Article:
Once prosperous communities are deteriorating for a number of related reasons: companies facing restrictive taxation and high salary costs choose to leave single-industry towns, thus causing an employment vacuum; people are forced to find jobs in other locations, and the population quickly falls far below what it had been. People who owned their own homes may no longer live in the community but retain ownership of the property; absentee landlords and the practice of informal property exchange make contact with landholders difficult when houses and lot upkeep is required; this often results in neglect. Vacant property invites clutter, vandalism and even danger, which is demoralizing to any community.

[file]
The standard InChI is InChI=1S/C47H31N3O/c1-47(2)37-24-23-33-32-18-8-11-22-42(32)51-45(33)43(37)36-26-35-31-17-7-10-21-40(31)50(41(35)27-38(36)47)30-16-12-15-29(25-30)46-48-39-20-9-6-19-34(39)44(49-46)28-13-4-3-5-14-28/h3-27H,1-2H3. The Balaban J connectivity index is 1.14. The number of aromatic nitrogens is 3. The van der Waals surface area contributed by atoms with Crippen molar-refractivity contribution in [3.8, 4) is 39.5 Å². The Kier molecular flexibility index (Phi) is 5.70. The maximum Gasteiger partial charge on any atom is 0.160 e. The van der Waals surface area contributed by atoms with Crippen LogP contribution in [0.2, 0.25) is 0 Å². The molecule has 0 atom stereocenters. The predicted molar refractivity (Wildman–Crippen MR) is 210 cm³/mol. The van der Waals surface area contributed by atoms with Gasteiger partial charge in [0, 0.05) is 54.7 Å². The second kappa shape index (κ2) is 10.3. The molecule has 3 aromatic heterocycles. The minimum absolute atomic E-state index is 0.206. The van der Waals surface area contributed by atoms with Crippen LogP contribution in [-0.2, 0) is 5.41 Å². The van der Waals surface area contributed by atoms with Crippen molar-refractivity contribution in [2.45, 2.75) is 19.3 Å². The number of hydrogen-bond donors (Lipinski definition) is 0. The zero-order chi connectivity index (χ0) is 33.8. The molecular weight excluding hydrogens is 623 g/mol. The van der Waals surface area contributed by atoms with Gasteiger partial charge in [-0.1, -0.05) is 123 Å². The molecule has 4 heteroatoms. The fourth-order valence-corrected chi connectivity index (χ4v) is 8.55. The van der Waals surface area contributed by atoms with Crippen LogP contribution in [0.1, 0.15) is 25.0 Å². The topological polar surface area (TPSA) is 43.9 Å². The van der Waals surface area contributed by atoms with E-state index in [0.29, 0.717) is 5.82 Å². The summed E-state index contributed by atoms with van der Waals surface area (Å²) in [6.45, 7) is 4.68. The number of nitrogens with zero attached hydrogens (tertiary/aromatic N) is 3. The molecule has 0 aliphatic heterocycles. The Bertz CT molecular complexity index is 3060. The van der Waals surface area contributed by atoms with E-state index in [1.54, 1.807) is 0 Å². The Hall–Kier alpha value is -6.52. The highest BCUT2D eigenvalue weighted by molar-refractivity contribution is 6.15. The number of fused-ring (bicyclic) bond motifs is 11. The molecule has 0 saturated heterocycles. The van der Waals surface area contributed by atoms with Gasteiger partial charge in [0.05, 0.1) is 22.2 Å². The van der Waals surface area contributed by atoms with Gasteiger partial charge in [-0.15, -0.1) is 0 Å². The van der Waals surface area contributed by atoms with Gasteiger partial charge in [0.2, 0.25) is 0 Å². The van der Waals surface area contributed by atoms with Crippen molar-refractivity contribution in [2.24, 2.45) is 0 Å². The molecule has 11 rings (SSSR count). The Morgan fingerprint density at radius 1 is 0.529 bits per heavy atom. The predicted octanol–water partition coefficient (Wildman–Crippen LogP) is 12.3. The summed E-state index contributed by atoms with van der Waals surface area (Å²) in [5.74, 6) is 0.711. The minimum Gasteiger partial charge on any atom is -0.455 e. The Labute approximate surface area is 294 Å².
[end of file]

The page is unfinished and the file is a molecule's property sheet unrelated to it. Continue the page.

Small, diminishing communities which used to serve a much larger population tend to present a a run-down appearance, with well-kept houses and gardens surrounded by empty lots on which dilapidated out buildings and abandoned junk are only partially hidden by tall weeds. The uncared for and unused space reminds both residents and visitors of the booming past and suggests only the imminent possibility of further decay and devaluation, as people move away rather than pay the price of demolition and new housing, or those without the resources to move out, buy trailers rather than renovate the old dwellings. The dilapidated and unused spaces become a formidable symbol of decay.